Jaguar designed the I-Pace to honour the first principles of driving enthusiasts, including the way it sounds. In addition to the natural whine from a pair of electric motors, the Digital Sound Scape feeds an artificial noise through to the cabin via the stereo system. The level of augmentation can be altered and is louder when the drive mode is switched to Dynamic. At its most vocal, the result is a weirdly appealing blend of electric motor whistle, Jetsons hover car and Freightliner exhaust brake rumble.
The I-Paceís optional Active Air Suspension can lift the body by up to 48mm above the normal height setting at speeds of up to 50km/h. Should you manage to really get out of your depth off-road, the I-Pace also has an automatic ĎExtended Modeí that will attempt to lift the body if it grounds or exceeds its 500mm wading depth.
Even the standard coil-sprung I-Pace is fitted as standard with All Surface Progress Control (ASPC), which delivers off-road cruise control and hill descent functionality.
Future developments may well involve Jaguar borrowing tech from sister company Land Rover, whose ĎCortexí is a project that aims to deliver Level 4 and Level 5 off-road autonomous technology. Cortex-developed vehicles are promised to be ďfully capable in any weather condition: dirt, rain, ice, snow or fog.Ē
Model Jaguar I-Pace S
Engine 2 x electric motors
Max power 294kW
Max torque 696Nm
Transmission single-speed epicyclic
0-100km/h 4.8sec (claimed) Price $119,000
On sale October
A quick pit stop offers a chance to digest the I-Paceís aesthetics. At 4.7m it sits between an E-Pace and F-Pace for length, yet to my eye at least, itís a handsomer brute. And with no engine to accommodate, its short bonnet is as threatening as a snub-nose .38, but unlike a Ruger, the electric Jag has accuracy and range. On a full charge, the Brits claim a maximum of 480km using the new, and much tougher, WLTP testing procedure. On the old scale, Jag suggests range would have been quoted around 600km. An 80 percent charge is possible in 10 hours from a 7kW home wall box (an approx. $1500 additional cost) or 40 minutes at a 100kW station.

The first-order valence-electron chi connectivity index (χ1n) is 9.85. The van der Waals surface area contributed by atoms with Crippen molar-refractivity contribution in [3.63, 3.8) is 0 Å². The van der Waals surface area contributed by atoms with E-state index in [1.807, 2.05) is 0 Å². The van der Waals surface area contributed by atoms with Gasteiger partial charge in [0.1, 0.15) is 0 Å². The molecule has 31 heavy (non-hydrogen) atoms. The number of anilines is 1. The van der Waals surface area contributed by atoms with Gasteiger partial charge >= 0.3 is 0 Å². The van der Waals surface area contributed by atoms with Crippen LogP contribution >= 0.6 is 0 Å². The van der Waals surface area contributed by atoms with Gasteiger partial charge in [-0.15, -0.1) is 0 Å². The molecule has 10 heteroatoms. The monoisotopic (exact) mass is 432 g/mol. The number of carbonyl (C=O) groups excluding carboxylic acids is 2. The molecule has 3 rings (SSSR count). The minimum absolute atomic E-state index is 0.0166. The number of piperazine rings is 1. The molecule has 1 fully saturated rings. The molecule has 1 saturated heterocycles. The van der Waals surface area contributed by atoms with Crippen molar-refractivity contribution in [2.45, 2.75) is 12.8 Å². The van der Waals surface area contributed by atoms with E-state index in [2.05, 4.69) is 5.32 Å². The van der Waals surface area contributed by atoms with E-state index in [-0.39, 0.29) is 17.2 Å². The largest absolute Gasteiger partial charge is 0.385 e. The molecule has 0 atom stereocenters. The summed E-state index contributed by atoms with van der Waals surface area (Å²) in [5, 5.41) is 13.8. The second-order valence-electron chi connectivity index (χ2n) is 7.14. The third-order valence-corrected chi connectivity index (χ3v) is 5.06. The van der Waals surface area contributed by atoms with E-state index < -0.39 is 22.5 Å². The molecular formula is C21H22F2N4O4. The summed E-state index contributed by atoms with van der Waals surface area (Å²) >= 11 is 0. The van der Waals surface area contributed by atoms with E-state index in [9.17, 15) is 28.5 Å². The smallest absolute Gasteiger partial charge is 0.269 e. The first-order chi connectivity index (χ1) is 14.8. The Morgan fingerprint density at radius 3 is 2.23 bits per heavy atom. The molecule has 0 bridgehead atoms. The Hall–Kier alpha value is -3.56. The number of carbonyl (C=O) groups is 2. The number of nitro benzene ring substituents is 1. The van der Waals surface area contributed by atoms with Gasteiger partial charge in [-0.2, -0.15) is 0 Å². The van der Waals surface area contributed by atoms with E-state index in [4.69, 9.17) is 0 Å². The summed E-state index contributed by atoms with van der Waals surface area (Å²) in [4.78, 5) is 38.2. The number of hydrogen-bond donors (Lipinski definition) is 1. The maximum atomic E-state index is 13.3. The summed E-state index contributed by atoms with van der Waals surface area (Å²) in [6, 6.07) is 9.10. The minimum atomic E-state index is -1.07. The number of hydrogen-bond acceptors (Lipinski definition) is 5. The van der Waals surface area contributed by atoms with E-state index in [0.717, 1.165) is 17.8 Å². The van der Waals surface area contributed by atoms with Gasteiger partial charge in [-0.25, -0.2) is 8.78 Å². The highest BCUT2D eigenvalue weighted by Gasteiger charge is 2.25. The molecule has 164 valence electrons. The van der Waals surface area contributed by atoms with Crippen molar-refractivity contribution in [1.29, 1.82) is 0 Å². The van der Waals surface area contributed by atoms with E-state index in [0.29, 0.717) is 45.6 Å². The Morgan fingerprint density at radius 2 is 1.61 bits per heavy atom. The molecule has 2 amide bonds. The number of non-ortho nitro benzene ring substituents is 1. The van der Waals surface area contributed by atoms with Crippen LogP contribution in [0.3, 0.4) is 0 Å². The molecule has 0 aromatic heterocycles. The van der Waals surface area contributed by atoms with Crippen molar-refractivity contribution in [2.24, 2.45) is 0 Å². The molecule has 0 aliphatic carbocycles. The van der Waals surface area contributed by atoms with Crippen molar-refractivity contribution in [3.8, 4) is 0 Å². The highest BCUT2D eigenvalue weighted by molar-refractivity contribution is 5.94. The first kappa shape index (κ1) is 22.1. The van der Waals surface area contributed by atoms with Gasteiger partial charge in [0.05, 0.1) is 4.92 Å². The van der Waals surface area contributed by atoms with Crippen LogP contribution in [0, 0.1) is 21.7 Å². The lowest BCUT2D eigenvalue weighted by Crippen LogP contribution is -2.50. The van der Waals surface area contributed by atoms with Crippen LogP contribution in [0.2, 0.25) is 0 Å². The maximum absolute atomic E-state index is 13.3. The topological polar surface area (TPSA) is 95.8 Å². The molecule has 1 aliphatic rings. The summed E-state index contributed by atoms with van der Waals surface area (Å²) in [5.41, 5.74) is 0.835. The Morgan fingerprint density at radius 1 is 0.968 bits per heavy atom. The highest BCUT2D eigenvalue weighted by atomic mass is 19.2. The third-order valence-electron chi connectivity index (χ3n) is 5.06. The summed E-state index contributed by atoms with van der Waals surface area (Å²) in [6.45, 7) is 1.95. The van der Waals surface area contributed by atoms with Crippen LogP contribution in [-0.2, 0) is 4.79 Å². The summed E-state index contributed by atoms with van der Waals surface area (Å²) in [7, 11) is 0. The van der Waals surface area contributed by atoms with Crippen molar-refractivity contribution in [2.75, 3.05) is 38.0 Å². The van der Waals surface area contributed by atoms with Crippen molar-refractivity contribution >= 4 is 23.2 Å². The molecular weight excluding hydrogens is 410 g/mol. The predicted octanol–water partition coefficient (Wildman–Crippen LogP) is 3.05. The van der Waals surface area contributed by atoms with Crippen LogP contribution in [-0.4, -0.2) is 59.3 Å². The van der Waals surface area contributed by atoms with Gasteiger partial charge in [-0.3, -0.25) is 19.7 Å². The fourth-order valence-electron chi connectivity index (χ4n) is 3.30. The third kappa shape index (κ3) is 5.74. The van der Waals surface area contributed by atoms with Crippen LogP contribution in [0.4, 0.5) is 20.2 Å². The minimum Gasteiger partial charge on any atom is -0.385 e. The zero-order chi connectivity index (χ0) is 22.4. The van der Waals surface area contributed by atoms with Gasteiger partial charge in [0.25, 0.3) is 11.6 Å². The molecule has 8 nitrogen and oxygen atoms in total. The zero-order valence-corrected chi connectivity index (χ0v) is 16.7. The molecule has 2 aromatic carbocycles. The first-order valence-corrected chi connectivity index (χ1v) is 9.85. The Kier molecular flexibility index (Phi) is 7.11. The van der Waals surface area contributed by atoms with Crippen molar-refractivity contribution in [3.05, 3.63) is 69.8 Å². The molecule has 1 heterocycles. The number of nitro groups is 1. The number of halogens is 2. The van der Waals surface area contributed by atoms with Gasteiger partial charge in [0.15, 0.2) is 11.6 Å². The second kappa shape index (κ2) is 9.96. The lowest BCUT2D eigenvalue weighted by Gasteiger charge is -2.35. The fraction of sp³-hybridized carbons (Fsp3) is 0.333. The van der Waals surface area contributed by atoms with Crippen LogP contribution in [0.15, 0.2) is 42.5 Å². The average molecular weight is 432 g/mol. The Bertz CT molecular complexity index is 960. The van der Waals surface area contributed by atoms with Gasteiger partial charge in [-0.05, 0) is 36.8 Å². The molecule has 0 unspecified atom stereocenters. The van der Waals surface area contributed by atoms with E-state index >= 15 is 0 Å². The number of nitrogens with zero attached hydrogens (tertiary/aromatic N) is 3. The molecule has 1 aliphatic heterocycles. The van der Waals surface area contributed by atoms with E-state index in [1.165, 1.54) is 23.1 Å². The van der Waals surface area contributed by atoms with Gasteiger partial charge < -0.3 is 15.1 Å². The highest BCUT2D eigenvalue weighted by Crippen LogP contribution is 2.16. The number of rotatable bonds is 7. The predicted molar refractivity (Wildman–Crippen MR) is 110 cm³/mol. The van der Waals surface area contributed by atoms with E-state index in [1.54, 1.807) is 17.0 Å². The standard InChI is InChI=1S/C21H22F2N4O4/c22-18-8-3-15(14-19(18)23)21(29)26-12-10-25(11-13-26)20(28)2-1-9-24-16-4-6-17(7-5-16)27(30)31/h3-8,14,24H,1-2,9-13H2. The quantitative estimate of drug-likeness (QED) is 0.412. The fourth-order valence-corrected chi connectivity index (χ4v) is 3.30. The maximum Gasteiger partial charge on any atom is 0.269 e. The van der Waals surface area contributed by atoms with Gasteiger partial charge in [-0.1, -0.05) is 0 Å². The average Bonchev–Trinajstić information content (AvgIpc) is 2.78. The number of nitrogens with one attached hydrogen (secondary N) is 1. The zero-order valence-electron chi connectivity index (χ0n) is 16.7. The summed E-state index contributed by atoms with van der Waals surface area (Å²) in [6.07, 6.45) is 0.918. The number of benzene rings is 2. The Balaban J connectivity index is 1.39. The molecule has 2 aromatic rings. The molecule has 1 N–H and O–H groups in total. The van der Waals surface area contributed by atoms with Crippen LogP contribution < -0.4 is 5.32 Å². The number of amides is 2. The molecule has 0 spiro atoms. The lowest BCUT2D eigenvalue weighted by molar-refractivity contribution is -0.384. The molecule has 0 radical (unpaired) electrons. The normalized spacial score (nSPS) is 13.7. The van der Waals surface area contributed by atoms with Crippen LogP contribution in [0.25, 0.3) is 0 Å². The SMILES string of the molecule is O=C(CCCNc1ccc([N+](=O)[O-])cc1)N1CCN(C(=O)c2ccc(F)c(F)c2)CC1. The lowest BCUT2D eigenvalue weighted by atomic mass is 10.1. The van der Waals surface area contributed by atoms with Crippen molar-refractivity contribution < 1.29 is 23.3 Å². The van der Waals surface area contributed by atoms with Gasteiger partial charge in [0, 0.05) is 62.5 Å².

On the inside, the I-Paceís tech tour de force continues. Thereís a digital screen for the instrument cluster, central display, climate-control panel; even the temperature/fanspeed dials are tiny screens. Itís roomy too, with ample space for two adults in the rear, decent vision all round, and thereís barely a squeak or rattle to report, thanks to an all-new platform and a super-stiff body structure thatís 94 percent aluminium.
Further demonstrating the I-Paceís versatility is its ability to go off the beaten track. With a quick switch to an off-road setting, the I-Pace fords a water crossing and also scales a steep and rocky hillside, with my input required only for steering. Itís evidence that electricity could be the future for all-terrain mobility too.
At this point, youíll no doubt be jumping up and down pointing at the larger, identically priced Tesla Model X and recalling its ballistic acceleration, semiautonomous drive system and comparable range because, for now, there isnít another genotype that gets closer to the I-Pace. But the Jaguar pees contemptuously on the bonfire that the Californian technology start-up lit. Yes, the Model X is quicker in a straight line but thatís where its advantage ends. Where the Tesla feels heftier and more remote during fast dynamic driving, the Jaguar is fizzing with feedback.
The I-Paceís comfortable, practical interior doesnít need fancy Falcon Wing doors to work, and it doesnít require a specialised charge point to feed its batteries. Itís also undoubtedly better looking. Alongside the striking electric Jaguar, the Model X looks like a slightly embarrassed beluga whale. Tesla has done a commendable job creating its brood hauler, but the Jag is clearly the product of a more established design ethos.
Indeed, the I-Pace is an amazingly complete car, but timing will be critical in such an unknown segment. As bountiful government incentives entice electric-vehicle buyers in Europe and the US, the Jagís arrival is spot-on, but in Australia, where alternative energy has few fans in high places, the I-Pace will face a sterner challenge when it arrives in October.
Still, one of the big manufacturers had to jump first. And Jaguar should be commended for creating an EV thatís not only comfortable, practical and genuinely desirable, but one that also offers something for keen drivers, with talented, entertaining handling and a seriously amped-up powertrain.